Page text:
A popular list broker for Republicans is Capitol Hill Lists in Georgia, which has paid $111,000 to Sen. David Vitter (La.), $83,000 to Sen. Marco Rubio (Fla.) and $45,000 to Sen. James Risch (Idaho) since 2009 for list information.

While renting these lists might be lucrative, privacy advocates say campaigns should inform potential contributors that they may sell their contact information to others.

"This wholesale trade in donor information violates people's privacy," said Lillie Coney, associate director of the Electronic Privacy Information Center. Coney said the public should be aware that list brokers are selling contact information to sources that range from political campaigns to magazines.

"We shouldn't have to give up our privacy just to exercise our right to political expression," said J. Bradley Jansen, director of the Center for Financial Privacy and Human Rights.

Jansen is against the distribution and rental of donor contact information. But instead of laying blame with the candidates, he said the problem can be traced to campaign finance disclosure regulations and court decisions ruling that Americans do not have an expectation of privacy from third parties.

Jansen's contact information was likely sold recently after making $2,100 in donations to Republican presidential candidate Rep. Ron Paul (Texas) in 2007. FEC records show Paul later rented his donor list to his son, Sen. Rand Paul (R), for $4,600 during his successful 2010 race in Kentucky.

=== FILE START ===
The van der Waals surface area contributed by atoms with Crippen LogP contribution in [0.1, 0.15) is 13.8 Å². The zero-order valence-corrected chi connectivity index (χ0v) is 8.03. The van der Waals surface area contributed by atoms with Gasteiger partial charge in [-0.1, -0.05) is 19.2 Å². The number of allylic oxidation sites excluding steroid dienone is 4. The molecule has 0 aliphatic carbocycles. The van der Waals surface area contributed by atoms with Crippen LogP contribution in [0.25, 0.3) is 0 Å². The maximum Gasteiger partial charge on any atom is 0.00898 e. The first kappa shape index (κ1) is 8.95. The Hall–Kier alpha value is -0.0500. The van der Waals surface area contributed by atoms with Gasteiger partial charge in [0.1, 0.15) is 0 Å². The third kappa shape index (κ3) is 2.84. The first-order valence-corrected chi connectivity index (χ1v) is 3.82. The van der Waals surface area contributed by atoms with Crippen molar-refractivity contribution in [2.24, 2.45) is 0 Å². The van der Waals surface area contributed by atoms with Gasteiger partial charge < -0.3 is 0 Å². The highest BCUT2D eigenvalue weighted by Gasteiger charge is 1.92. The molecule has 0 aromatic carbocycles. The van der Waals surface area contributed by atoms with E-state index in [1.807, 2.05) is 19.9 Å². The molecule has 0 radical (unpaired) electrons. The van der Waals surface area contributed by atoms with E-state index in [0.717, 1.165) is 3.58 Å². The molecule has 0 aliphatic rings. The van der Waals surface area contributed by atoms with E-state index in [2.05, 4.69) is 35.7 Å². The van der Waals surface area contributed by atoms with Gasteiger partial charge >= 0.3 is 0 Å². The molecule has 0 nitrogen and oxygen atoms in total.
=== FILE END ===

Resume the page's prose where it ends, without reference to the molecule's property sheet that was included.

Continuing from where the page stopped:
But Jansen did not object to his name and others being rented by Paul's son, saying, "They are in the same family by blood and ideology."

Rep. Paul's staff explained that he has a policy of not renting his donor list but made an exception in this case with his son.

"Dr. Paul is deeply committed to protecting the privacy of his donors, and has a strict policy against renting his lists," spokesman Jesse Benton said in an email. "Dr. Paul has some of the largest and most valuable lists in the political universe, and receives regular offers to sell or rent them for hundreds of thousands of dollars. He has only rented his list to his son, Senator Paul."

While purchasing lists of campaign donors is common, some lawmakers are choosing to stay out of the fray of this lucrative process.

"I know a fair number of candidates who don't rent out their lists," Burns said, "because they don't want their donors tapped into and otherwise cannibalized by other political campaigns."